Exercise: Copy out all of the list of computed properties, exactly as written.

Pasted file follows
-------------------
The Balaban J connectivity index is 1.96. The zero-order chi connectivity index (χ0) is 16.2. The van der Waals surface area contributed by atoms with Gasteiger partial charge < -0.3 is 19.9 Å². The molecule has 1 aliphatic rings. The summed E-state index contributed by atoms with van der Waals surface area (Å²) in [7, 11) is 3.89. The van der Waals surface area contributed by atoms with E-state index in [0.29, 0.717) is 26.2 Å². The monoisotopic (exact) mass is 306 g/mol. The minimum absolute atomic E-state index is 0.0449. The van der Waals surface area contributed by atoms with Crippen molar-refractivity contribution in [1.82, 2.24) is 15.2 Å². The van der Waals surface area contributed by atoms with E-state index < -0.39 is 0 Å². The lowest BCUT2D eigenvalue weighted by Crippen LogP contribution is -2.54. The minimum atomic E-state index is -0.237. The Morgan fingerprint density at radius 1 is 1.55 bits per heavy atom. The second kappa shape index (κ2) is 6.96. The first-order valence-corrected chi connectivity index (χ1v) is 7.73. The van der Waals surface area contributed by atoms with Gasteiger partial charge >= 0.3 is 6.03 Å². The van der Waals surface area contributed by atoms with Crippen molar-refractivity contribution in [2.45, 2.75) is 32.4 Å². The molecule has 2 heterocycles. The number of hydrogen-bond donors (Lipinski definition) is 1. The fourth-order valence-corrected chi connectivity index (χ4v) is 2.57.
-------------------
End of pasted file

The Balaban J connectivity index is 1.96. The zero-order chi connectivity index (χ0) is 16.2. The van der Waals surface area contributed by atoms with Gasteiger partial charge < -0.3 is 19.9 Å². The molecule has 1 aliphatic rings. The summed E-state index contributed by atoms with van der Waals surface area (Å²) in [7, 11) is 3.89. The van der Waals surface area contributed by atoms with E-state index in [0.29, 0.717) is 26.2 Å². The monoisotopic (exact) mass is 306 g/mol. The minimum absolute atomic E-state index is 0.0449. The van der Waals surface area contributed by atoms with Crippen molar-refractivity contribution in [1.82, 2.24) is 15.2 Å². The van der Waals surface area contributed by atoms with E-state index < -0.39 is 0 Å². The lowest BCUT2D eigenvalue weighted by Crippen LogP contribution is -2.54. The minimum atomic E-state index is -0.237. The Morgan fingerprint density at radius 1 is 1.55 bits per heavy atom. The second kappa shape index (κ2) is 6.96. The first-order valence-corrected chi connectivity index (χ1v) is 7.73. The van der Waals surface area contributed by atoms with Gasteiger partial charge >= 0.3 is 6.03 Å². The van der Waals surface area contributed by atoms with Crippen molar-refractivity contribution in [2.45, 2.75) is 32.4 Å². The molecule has 2 heterocycles. The number of hydrogen-bond donors (Lipinski definition) is 1. The fourth-order valence-corrected chi connectivity index (χ4v) is 2.57.